Someone once asked me that do I like my profession? I did not give him a direct answer. Instead, I asked him a question in return. I wondered would he not have loved being in the most fabulous and most empowering line-of-work in the world. His smile gave me my answer to my question and him the response to his.


The profession that I am talking about is that of a doctor. Every day a doctor goes to work, he comes back home after accomplishing miracles. Saving a life is indeed a miracle that doctors perform every day of their professional lives. Even during the mild cold is a good deed of medicine.


I had decided at a very young age that once I grew up, I was going to be a miracle worker, I was going to save lives and be a magician in the operating room.

My granddad was who made me inclined towards this profession. He was a surgeon himself and a great one as well. He was the head of his department, he broke and rejoined bones, and he was an orthopaedic surgeon. Whenever I used to visit him on the weekends, he would tell the stories of his patients. I vividly remember all of these.

Once I graduated from high school, I knew where I had to go. But the expenses of studying medicine were too much. Still, I knew what I wanted, and I knew once I got it, then the income would be plenty for me to repay the very bad credit loans quickly, my family had taken up for me.

So, now not only am I a great trauma surgeon, but I also own the hospital I work in. I am a doctor, and a business person and I could not be more appeased with how my life turned out. There are some hitches here and there and my blood pressure sky-rockets then, but that is how life is supposed to be.


As a surgeon, all I wanted to do was save lives and make the world a better place, at least for my patients and their families.

But that was not always the case. I tried with all my being to be the best a patient can ask for. However, there were times when I had to tell the family that their son, husband, father or friend could not make it through the surgery. And that is the only aspect of my profession that I truly abhor.

There are a lot of moments that will stay with me until I die, some are good and some not so much;

  • When I told a 5 and 10-year-olds that their mom was fit to play monopoly with them in the evening, they almost choked me with their hugs, and I could not complain.
  • When I told an immigrant on a temporary visa and no insurance that I would pay for his daughter’s heart surgery, his tears made me a little teary-eyed too.
  • When I had to tell a husband that his wife was no more alive, but we did manage to save his baby at 32 weeks, I needed half an hour to build the courage to do so. And still, I was not prepared for the onslaught of emotions.
  • When I decided to treat a teenager for the heinous beatings that his stepdad had given him, I was not ready to find a damaged lung because of his broken ribs. The guys in finance did not appreciate my decision of keeping him in the hospital even after he was fit to go home.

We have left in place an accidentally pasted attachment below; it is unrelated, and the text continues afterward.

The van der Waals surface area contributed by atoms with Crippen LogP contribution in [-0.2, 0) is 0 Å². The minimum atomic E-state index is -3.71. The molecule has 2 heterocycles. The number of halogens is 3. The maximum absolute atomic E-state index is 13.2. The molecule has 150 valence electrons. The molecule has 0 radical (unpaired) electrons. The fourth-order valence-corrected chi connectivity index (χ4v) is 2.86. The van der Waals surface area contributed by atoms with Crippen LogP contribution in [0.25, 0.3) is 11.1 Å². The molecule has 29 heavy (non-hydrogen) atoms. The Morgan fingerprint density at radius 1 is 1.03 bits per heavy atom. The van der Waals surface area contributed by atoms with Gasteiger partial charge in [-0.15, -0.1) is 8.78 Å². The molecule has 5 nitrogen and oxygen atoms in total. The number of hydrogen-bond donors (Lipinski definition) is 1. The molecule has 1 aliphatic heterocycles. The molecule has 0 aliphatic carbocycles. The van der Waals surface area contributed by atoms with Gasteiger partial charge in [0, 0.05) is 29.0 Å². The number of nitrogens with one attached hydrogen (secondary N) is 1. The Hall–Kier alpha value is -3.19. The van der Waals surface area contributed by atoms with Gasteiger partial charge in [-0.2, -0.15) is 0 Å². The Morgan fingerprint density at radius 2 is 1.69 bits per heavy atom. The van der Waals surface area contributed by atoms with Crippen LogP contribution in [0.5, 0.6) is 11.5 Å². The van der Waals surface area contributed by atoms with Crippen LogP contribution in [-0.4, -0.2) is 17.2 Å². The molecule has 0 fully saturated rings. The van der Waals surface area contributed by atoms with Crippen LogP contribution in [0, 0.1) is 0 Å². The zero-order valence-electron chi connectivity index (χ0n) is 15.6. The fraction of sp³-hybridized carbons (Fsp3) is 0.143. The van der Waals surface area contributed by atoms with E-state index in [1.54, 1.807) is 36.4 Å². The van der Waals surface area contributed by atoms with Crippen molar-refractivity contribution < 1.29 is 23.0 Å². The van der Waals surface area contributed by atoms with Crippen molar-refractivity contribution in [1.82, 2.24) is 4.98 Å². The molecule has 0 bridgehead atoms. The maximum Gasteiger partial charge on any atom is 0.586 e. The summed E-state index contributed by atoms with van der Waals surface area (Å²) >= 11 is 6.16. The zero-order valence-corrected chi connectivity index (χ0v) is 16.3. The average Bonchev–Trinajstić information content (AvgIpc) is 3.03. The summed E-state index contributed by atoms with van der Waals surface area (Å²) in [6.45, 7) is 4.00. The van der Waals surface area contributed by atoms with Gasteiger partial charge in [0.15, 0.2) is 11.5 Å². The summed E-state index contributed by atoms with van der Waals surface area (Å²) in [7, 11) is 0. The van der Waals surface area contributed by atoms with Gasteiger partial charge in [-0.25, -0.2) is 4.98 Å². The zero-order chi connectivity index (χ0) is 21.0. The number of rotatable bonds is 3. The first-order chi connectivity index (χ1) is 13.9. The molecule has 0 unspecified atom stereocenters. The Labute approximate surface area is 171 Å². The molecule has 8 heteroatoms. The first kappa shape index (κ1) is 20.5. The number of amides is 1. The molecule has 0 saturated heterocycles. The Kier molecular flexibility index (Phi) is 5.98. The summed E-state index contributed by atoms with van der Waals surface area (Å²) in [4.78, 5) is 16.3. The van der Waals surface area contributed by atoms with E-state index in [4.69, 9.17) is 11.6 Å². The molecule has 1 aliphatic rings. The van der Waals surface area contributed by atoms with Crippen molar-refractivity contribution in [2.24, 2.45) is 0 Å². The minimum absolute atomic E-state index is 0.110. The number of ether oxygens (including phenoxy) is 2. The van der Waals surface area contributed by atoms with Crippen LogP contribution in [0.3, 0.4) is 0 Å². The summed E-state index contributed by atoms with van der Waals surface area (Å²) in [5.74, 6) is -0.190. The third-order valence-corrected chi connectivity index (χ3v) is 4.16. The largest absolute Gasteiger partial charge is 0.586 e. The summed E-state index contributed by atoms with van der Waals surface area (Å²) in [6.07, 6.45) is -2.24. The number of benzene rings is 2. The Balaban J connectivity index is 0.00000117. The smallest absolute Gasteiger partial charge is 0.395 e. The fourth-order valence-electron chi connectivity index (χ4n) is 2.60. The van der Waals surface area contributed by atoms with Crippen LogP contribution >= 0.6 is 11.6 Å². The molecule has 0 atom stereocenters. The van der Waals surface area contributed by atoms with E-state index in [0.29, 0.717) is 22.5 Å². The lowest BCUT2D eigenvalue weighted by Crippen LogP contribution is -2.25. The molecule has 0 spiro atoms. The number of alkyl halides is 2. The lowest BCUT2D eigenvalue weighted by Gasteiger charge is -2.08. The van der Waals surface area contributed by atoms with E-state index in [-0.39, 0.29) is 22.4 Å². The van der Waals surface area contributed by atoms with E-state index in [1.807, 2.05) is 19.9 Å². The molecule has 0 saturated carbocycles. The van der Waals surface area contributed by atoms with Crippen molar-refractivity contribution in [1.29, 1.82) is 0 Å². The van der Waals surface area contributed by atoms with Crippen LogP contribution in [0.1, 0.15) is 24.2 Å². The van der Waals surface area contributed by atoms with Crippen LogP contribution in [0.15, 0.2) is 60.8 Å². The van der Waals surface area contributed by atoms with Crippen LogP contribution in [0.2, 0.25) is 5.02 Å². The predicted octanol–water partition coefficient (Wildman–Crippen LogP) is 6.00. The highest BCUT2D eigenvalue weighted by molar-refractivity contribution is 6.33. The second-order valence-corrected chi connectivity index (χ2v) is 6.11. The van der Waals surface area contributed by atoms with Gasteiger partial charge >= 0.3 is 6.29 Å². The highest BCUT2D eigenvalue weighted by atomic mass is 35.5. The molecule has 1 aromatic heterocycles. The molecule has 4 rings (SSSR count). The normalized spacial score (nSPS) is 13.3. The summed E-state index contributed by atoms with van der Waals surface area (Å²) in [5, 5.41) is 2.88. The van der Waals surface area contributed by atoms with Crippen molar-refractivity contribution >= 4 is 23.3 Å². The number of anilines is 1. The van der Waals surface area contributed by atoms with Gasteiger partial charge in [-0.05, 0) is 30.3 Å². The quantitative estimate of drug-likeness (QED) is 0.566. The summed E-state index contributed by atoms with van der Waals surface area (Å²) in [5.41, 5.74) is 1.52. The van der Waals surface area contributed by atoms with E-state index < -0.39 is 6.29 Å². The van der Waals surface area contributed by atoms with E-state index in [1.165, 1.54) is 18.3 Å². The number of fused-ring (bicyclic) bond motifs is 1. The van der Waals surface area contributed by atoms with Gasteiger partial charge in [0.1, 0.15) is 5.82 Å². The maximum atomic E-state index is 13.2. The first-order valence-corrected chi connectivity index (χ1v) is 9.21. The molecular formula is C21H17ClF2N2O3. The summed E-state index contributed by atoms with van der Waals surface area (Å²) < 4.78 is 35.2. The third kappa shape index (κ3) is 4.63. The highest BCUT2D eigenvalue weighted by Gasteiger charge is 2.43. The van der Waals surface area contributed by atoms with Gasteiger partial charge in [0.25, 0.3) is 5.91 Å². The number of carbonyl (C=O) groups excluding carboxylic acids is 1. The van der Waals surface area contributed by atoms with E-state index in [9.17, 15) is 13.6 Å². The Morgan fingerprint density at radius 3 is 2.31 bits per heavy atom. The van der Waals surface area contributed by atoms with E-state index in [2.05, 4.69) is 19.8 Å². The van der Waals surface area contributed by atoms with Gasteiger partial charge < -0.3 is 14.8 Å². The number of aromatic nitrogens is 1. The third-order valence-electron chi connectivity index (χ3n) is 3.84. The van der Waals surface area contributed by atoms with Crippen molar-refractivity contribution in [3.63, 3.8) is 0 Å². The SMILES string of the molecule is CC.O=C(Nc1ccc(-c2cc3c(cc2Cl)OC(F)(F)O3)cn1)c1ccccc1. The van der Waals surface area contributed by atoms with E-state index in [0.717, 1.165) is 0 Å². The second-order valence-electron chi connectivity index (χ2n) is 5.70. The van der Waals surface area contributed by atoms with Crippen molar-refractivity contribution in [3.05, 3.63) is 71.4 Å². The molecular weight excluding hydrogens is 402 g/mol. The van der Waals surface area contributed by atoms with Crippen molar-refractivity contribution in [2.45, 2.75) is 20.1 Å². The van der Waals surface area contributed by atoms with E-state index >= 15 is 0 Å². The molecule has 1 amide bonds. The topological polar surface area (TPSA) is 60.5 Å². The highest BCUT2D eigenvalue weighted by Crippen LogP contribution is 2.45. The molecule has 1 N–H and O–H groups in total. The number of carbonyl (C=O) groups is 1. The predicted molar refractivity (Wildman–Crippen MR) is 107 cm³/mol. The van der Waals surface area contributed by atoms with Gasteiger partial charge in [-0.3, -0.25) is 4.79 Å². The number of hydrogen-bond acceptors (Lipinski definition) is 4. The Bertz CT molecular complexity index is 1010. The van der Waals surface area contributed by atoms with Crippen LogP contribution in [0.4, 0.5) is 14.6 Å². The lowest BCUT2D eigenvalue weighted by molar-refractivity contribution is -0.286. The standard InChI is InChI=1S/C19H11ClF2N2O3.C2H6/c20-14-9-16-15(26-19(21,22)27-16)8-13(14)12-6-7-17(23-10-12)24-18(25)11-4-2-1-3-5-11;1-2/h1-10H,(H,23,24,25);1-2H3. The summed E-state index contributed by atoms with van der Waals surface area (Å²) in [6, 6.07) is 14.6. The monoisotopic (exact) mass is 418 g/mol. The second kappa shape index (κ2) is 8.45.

There are a hundred more stories, stories that would tell you how good a doctor I am and how much I need to work on the business side of things.


Being a businessman is not something I wanted, but it had to happen if I tried to run my hospital and be able to do things my way.

The world of business is like a 180˚ change from being a doctor. I could not just think about the patient and saving him. I had to think about the income cheque as well. And that was something I could not wrap my head around.

I have a CFO or a Chief Financial Officer because my business sense was non-existent. She made sure that the hospital was always afloat, with enough cash to treat some patients pro bono.

We generally never saw eye to eye. And once a week, we had to have a shouting match because she won’t let me do what I wanted and I couldn’t allow her way.

She focused on the insignificant things like;

  • Ensuring all receivables were more than the payables every month so that I could perform surgeries on the people who did not have the funds.
  • Ensured that the hospital’s books, the financial kind, were always updated so that a government audit would not lead to our closure.
  • Ensured that our goodwill was as high as possible so that more patients would come to us.
  • Her goal in life was to make my hospital the best in all of London. Since that was my goal too, I had to endure her.

However, putting a camera in my face while I was operating on a pro bono heart transplant was neither cool, nor appreciated by me, and shouting match later, she was aware of that as well. I know that she is a huge reason why our hospital is as successful as it is now. If it were for me, I would have ended up with a bazillion Installment loans for bad credit.


My CFO is the only reason. I am where I am. I never intended to be a businessperson. I do not have that kind of mindset or skills to be an accomplished one. However, I still needed to be the boss of my hospital to have the autonomy that it gives me.

She let me have that and the freedom to perform what I love the most in my life, surgery. She gave me the best of both worlds.


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